Recently I’ve been writing a lot about learning English, for a client, and it occurs to me that there are a lot of ways to do it badly, or in a halfhearted manner.
I recall reading last year about Syrian refugees coming to Canada and starting English classes, which made me think about my time learning Portuguese as a teen when we moved to Brazil. In one of the very first classes, our young and hilarious teacher taught us a selection of “palavrões,” or swear words. Her rationale was excellent: “I want you to be aware if people are calling you rude things,” she said, grinning. I wonder if Syrians are being taught English curse words, because their kids are certainly hearing them on the playground when they go to school.
Learning a new language is utterly intimidating, particularly when you know you will need that language in order to survive and thrive in a new country. I at least had the twin privileges of attending school in my native language and already knowing how to speak French, a closely-related language upon which I could draw for comparison. Syrian people have no such privileges here, nor do Somali, Chinese, or Ukrainian people. And yet they come, they learn, and they become part of our society.
Sometimes, though, I feel as though the traditional methods of language teaching are not enough. They are taught from textbooks, in classrooms, where the teacher speaks most of the time and they must listen. When they practice, it is usually in the context of trying to navigate the grocery store, or a parent-teacher conference, or the doctor’s office. When they make mistakes, or grasp for words they cannot find, we as Canadians, as champions of multiculturalism, as polite people, try to help them as best we can – and usually we make the transaction or conversation work, we come to a reasonable understanding, we get by. We want them to feel welcomed and supported.
We don’t, on the whole, feel comfortable correcting others when they speak. At least, I don’t, and I know most of my acquaintances do not, either. (This does not apply to francophone Canadians, whose intense pride in their language leads them to offer corrections and improvements to nearly every French sentence uttered by an anglo. Some people find this irritating, but I prefer to think of it as helpful.) Because of this, many new English speakers hit a plateau in their learning and never improve further. Why would they, when they can get by with what they know? Getting by, however, is not the same as thriving, and can make the difference between simply living in a community and truly becoming a part of it.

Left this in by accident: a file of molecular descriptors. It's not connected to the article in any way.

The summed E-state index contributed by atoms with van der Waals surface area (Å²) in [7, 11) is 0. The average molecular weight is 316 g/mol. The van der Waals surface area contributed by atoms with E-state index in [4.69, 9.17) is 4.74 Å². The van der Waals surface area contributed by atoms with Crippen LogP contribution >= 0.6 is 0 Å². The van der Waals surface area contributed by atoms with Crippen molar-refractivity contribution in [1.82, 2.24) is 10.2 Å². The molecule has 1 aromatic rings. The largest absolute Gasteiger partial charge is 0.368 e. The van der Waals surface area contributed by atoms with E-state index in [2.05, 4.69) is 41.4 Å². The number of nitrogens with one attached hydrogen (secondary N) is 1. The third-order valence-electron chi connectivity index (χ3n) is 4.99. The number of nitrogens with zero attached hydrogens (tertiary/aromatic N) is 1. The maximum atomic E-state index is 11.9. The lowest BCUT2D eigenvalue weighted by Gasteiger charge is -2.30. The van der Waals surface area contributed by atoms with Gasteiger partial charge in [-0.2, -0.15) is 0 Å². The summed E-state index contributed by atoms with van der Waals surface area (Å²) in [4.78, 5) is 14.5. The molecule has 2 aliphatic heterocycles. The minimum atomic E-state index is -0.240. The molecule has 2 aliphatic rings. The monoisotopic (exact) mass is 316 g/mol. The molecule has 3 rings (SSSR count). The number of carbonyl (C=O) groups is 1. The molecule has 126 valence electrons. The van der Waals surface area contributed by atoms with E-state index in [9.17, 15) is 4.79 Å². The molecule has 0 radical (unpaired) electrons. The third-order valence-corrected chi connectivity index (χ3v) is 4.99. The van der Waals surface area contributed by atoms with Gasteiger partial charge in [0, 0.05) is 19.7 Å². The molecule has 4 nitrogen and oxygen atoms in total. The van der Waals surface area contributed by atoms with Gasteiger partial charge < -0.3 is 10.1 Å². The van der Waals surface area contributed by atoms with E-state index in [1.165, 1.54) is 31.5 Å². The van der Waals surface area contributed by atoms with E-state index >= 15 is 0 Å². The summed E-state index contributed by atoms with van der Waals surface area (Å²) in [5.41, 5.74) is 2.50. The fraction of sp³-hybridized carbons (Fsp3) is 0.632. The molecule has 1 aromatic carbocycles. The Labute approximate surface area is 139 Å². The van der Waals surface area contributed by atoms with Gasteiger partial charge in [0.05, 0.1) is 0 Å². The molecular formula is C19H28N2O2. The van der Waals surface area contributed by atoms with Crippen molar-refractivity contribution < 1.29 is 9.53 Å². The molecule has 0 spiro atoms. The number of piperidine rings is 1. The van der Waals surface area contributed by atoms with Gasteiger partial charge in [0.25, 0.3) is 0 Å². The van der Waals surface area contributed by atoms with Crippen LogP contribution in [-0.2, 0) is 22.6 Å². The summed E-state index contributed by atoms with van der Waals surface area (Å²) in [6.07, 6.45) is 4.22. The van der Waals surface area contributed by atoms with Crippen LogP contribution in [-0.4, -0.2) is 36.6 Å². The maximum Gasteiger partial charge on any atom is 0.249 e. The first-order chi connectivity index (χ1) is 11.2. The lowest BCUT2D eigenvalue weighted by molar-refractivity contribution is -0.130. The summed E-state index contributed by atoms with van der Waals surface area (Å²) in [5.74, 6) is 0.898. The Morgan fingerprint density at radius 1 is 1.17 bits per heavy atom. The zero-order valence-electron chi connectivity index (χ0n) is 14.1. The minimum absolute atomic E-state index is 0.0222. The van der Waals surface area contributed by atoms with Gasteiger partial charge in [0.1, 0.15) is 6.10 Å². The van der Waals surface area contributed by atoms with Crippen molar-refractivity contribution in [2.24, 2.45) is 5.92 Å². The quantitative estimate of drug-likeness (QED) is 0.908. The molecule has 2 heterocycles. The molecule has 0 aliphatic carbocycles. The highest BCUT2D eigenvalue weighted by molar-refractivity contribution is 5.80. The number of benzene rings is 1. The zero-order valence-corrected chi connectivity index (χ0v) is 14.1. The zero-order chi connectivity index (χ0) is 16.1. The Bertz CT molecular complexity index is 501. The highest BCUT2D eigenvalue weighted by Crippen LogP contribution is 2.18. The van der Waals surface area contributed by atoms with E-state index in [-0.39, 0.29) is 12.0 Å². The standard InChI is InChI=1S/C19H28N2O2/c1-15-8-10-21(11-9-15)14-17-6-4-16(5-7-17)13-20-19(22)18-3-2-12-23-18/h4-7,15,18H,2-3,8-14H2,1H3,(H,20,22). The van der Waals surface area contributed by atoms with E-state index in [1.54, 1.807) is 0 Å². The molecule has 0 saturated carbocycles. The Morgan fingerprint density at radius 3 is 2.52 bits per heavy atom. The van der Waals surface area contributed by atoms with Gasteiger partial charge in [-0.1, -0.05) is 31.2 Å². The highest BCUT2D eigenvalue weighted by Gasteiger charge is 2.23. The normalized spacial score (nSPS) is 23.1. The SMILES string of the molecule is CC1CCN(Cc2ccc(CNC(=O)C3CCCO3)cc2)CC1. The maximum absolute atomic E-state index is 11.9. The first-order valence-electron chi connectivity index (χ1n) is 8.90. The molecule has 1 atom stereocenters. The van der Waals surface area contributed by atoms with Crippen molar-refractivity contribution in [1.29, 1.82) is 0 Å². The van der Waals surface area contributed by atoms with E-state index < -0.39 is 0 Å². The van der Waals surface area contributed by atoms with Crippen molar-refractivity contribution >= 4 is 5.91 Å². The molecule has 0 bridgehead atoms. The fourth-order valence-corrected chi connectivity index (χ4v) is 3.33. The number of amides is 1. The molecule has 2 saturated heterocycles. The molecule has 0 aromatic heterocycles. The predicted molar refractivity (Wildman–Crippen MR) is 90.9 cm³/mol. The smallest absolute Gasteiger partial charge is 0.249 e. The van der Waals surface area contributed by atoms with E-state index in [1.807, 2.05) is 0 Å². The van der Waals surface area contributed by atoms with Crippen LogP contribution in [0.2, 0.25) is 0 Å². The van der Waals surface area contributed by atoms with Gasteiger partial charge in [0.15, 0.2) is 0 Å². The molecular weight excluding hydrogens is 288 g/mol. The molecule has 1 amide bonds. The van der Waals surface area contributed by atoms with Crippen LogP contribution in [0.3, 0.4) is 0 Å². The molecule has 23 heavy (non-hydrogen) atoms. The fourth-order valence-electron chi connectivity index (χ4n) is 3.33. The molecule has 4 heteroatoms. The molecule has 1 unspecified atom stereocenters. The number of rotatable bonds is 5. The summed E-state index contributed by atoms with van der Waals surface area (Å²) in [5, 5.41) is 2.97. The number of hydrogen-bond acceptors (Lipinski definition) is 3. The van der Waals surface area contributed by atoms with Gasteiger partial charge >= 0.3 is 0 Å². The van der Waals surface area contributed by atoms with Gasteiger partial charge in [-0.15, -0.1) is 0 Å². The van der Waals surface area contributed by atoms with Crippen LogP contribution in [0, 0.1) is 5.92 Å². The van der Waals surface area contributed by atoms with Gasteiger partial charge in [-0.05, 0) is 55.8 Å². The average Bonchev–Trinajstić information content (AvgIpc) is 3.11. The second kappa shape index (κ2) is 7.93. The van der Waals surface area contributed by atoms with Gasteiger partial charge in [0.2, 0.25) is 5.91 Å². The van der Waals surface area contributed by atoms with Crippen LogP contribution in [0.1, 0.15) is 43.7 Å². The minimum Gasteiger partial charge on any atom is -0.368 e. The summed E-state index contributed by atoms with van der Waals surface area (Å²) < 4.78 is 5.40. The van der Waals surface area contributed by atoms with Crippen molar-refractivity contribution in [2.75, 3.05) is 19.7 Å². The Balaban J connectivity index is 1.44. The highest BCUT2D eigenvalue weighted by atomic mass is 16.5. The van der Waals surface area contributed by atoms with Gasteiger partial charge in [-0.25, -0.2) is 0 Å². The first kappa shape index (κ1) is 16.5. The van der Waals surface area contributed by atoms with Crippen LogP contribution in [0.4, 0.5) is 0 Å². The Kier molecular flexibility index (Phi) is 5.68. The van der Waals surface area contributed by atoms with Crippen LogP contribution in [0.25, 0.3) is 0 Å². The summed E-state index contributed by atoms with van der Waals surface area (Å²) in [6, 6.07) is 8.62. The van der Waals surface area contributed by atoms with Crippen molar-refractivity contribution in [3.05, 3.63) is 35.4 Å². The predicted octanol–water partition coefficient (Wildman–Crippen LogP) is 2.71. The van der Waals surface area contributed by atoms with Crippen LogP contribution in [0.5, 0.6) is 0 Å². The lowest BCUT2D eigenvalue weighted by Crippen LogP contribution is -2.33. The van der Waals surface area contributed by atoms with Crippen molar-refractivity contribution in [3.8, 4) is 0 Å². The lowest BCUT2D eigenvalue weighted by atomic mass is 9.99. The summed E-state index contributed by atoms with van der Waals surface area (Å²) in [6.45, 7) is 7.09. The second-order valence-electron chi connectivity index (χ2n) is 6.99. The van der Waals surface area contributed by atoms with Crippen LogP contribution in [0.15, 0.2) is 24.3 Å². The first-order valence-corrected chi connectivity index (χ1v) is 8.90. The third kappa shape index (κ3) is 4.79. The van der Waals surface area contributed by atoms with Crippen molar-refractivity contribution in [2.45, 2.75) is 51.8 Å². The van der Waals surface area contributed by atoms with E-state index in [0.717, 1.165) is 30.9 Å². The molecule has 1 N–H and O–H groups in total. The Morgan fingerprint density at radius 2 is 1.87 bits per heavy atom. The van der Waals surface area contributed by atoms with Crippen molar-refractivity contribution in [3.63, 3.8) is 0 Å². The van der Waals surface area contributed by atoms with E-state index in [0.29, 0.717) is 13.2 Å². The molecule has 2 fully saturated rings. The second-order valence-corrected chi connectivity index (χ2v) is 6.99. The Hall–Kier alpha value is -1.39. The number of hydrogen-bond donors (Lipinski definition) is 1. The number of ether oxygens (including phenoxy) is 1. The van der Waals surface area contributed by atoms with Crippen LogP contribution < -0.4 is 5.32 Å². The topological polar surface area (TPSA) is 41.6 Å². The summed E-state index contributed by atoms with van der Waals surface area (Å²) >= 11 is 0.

I would argue that it is much kinder and more helpful to offer the correct word or phrasing when a non-native speaker stumbles or trails off. How else, after all, will they learn? We feel no qualms about correcting children when they say “I no go bed” instead of “I don’t want to go to bed.” Why not gently and politely (as Canadians, of course) offer a corrected phrasing when faced with a sentence missing its articles or using incorrect verb tense or pluralization? We can all be teachers and supporters of new English speakers; we can all contribute to their success and independence.
We can also help by simply having conversations with people who are still learning English. Instead of trying to extricate yourself from a challenging exchange in the grocery store line, why not simply settle in and have a good chat about the weather while you wait for your turn? Every conversation that an English learner has can help build their ease and confidence with the language.
I’m certainly not saying that we need to hold immigrants and English learners to some sort of gold standard of perfection and that anything less than fluency is a reason to ridicule them or tell them they aren’t trying hard enough. English is really, really hard to learn, and harder to learn well. But it is achievable, and I am arguing that it takes more than just sitting in a classroom reading along with a workbook, or having scripted dialogues with classmates, to achieve fluency. For me, learning Portuguese really coalesced when I began speaking it with my friends, Brazilians who realized that always speaking English to me instead of Portuguese was not helping, but hindering, my progress. 23 years later, I am still fluent, and I don’t speak like a textbook. I credit my friends for that.
If people want to learn English, and are open to becoming truly fluent, help them out. Don’t assume you know the word they’re looking for and proceed accordingly: talk around the missing word, and when you find it, tell them what it is and help them remember it. Offer gentle correction when you hear an error. Have longer conversations if you can. Whether you know it or not, you’re part of their learning process.